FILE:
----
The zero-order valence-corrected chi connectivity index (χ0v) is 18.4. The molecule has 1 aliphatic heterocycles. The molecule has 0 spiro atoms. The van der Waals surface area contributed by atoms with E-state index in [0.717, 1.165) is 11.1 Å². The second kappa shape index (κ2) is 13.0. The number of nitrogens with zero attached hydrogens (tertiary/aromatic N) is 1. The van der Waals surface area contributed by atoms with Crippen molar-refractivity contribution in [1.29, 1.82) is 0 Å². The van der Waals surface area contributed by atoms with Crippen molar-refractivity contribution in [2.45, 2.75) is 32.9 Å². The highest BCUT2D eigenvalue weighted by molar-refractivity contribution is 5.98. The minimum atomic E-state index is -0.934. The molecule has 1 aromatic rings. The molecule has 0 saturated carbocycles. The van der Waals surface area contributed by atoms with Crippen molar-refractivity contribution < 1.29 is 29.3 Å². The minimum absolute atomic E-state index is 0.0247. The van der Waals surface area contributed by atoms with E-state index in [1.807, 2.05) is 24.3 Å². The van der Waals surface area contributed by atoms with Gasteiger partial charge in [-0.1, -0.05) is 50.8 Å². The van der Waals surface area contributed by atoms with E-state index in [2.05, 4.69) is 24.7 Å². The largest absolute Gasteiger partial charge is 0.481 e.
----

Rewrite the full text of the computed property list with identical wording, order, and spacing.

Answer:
The zero-order valence-corrected chi connectivity index (χ0v) is 18.4. The molecule has 1 aliphatic heterocycles. The molecule has 0 spiro atoms. The van der Waals surface area contributed by atoms with E-state index in [0.717, 1.165) is 11.1 Å². The second kappa shape index (κ2) is 13.0. The number of nitrogens with zero attached hydrogens (tertiary/aromatic N) is 1. The van der Waals surface area contributed by atoms with Crippen molar-refractivity contribution in [1.29, 1.82) is 0 Å². The van der Waals surface area contributed by atoms with Crippen molar-refractivity contribution in [2.45, 2.75) is 32.9 Å². The highest BCUT2D eigenvalue weighted by molar-refractivity contribution is 5.98. The minimum atomic E-state index is -0.934. The molecule has 1 aromatic rings. The molecule has 0 saturated carbocycles. The van der Waals surface area contributed by atoms with Crippen molar-refractivity contribution < 1.29 is 29.3 Å². The minimum absolute atomic E-state index is 0.0247. The van der Waals surface area contributed by atoms with E-state index in [1.807, 2.05) is 24.3 Å². The van der Waals surface area contributed by atoms with Gasteiger partial charge in [-0.1, -0.05) is 50.8 Å². The van der Waals surface area contributed by atoms with E-state index in [2.05, 4.69) is 24.7 Å². The largest absolute Gasteiger partial charge is 0.481 e.